Math is the Right of All Free People
The statement that “Math is the right of all free people” sums up our goals at Occupy Math, but not how we try to reach them.
Occupy Math wants math to be easier, more accessible, and less scary. Not being able to do simple math opens you up to scam artists, allows politicians lie to you without getting caught, and can cost you piles of money. We want to help you become stronger, to become safer, and to see the incredible glory of pattern and structure in people, society, nature, and art.
Without math, people can be cheated, confused, and may not even know what their choices are. The big issues we address include the following: discrimination against groups of people like women and minorities in math; bad, ill-advised, or counter-productive education techniques in schools; the fact that math is incredibly nifty as demonstrated by fractals, flowers, and fundamental truths about the universe.
We are also deeply concerned that math anxiety is pervasive and viewed as normal by many people. Nothing is quite so toxic to progress as being told it’s impossible before you even try to achieve it. Children should think of math as a toy, not a chore, and the flavor of math is all in how you present it.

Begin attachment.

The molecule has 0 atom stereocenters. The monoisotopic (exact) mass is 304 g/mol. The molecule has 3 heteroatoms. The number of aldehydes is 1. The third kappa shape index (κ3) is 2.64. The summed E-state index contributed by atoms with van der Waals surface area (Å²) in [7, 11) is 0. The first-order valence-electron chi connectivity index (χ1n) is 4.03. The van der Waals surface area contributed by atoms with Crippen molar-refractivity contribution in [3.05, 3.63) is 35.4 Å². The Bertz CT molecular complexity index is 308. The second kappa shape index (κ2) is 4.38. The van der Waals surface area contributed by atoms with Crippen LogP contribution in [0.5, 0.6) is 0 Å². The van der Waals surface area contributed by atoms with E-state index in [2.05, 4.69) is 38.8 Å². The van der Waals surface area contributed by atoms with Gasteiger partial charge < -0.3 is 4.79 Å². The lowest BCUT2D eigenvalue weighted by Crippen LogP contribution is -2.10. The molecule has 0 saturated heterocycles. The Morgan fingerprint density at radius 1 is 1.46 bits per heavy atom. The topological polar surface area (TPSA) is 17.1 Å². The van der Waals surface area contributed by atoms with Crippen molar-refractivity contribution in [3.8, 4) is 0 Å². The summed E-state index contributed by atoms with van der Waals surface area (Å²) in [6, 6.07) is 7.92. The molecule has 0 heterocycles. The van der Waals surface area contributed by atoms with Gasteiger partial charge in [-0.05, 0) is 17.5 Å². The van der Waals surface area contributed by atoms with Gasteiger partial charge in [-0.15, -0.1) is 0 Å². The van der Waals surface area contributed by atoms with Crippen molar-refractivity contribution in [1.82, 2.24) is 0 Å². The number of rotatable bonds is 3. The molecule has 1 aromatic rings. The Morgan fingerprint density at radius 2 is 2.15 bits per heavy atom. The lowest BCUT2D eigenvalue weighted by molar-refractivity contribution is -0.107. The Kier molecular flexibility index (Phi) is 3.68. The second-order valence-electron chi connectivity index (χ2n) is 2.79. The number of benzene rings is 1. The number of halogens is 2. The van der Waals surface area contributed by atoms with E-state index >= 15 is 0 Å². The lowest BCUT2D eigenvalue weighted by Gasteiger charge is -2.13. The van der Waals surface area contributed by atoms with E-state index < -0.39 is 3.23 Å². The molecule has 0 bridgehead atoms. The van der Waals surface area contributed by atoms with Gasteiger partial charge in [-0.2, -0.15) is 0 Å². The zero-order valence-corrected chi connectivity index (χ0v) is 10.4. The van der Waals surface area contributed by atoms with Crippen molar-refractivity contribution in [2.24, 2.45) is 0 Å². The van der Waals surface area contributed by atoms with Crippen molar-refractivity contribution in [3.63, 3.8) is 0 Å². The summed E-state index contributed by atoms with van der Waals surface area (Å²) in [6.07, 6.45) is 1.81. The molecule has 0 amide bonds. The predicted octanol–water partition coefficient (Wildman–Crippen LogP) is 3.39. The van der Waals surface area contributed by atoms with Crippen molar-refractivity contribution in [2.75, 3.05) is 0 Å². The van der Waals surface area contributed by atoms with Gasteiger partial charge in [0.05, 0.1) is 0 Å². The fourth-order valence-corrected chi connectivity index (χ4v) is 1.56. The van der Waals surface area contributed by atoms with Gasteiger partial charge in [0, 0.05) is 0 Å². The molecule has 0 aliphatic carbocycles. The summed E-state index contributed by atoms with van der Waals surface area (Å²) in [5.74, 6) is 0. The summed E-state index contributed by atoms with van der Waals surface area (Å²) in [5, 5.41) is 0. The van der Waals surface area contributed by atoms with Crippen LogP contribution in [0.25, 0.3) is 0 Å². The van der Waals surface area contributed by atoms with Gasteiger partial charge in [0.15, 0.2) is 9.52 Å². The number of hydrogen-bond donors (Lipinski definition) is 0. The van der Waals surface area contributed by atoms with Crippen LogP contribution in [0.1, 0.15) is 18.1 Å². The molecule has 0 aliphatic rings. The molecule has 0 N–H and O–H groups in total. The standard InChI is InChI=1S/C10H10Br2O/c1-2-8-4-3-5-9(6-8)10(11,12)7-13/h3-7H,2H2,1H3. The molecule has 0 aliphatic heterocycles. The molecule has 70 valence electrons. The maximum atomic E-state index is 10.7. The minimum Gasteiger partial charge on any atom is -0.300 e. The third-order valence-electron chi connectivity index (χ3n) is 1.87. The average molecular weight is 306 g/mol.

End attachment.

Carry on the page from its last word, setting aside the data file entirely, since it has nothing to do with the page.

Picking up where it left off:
Some popular posts? In the social justice topic, people have enjoyed our post, “Stop being stupid and keeping women out of math.” In the category of fun, nifty math, people have loved our post, “Making flowers with trigonometry.” Our public service math posts, (like the one that explains why an initial positive diagnoses of AIDS is probably wrong, even though the test is pretty accurate) have also been popular. We love to hear from our readers about possible topics – the hijacked gubernatorial election in Kansas was pointed out to us by readers.
Found a cool topic? E-mail us at danwell42 (at) gmail.com or comment on one of the blog posts. Also feel free to suggest presentation topics for Occupy Math. We have a TEDx talk (see below) and would love to give further presentations on Occupy Math themes.